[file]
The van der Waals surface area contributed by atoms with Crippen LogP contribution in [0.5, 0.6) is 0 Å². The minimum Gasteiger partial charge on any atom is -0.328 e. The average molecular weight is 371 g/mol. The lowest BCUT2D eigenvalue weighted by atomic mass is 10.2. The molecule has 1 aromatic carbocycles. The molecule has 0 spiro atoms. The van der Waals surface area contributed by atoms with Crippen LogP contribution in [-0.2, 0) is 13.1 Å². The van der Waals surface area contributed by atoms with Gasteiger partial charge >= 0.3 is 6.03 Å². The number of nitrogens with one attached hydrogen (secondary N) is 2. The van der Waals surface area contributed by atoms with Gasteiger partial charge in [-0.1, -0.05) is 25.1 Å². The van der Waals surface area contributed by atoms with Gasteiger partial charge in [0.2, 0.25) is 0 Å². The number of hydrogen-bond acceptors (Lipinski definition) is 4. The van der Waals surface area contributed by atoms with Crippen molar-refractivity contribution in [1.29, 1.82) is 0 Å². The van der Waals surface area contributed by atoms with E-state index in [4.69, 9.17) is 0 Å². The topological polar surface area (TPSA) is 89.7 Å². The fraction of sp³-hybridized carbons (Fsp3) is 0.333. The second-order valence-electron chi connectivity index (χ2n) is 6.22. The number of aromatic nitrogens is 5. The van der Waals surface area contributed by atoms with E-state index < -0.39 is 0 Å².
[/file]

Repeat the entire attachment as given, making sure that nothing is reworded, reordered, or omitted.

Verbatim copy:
The van der Waals surface area contributed by atoms with Crippen LogP contribution in [0.5, 0.6) is 0 Å². The minimum Gasteiger partial charge on any atom is -0.328 e. The average molecular weight is 371 g/mol. The lowest BCUT2D eigenvalue weighted by atomic mass is 10.2. The molecule has 1 aromatic carbocycles. The molecule has 0 spiro atoms. The van der Waals surface area contributed by atoms with Crippen LogP contribution in [-0.2, 0) is 13.1 Å². The van der Waals surface area contributed by atoms with Gasteiger partial charge >= 0.3 is 6.03 Å². The number of nitrogens with one attached hydrogen (secondary N) is 2. The van der Waals surface area contributed by atoms with Gasteiger partial charge in [-0.1, -0.05) is 25.1 Å². The van der Waals surface area contributed by atoms with Gasteiger partial charge in [0.2, 0.25) is 0 Å². The number of hydrogen-bond acceptors (Lipinski definition) is 4. The van der Waals surface area contributed by atoms with Crippen molar-refractivity contribution in [1.29, 1.82) is 0 Å². The van der Waals surface area contributed by atoms with E-state index in [4.69, 9.17) is 0 Å². The topological polar surface area (TPSA) is 89.7 Å². The fraction of sp³-hybridized carbons (Fsp3) is 0.333. The second-order valence-electron chi connectivity index (χ2n) is 6.22. The number of aromatic nitrogens is 5. The van der Waals surface area contributed by atoms with E-state index < -0.39 is 0 Å².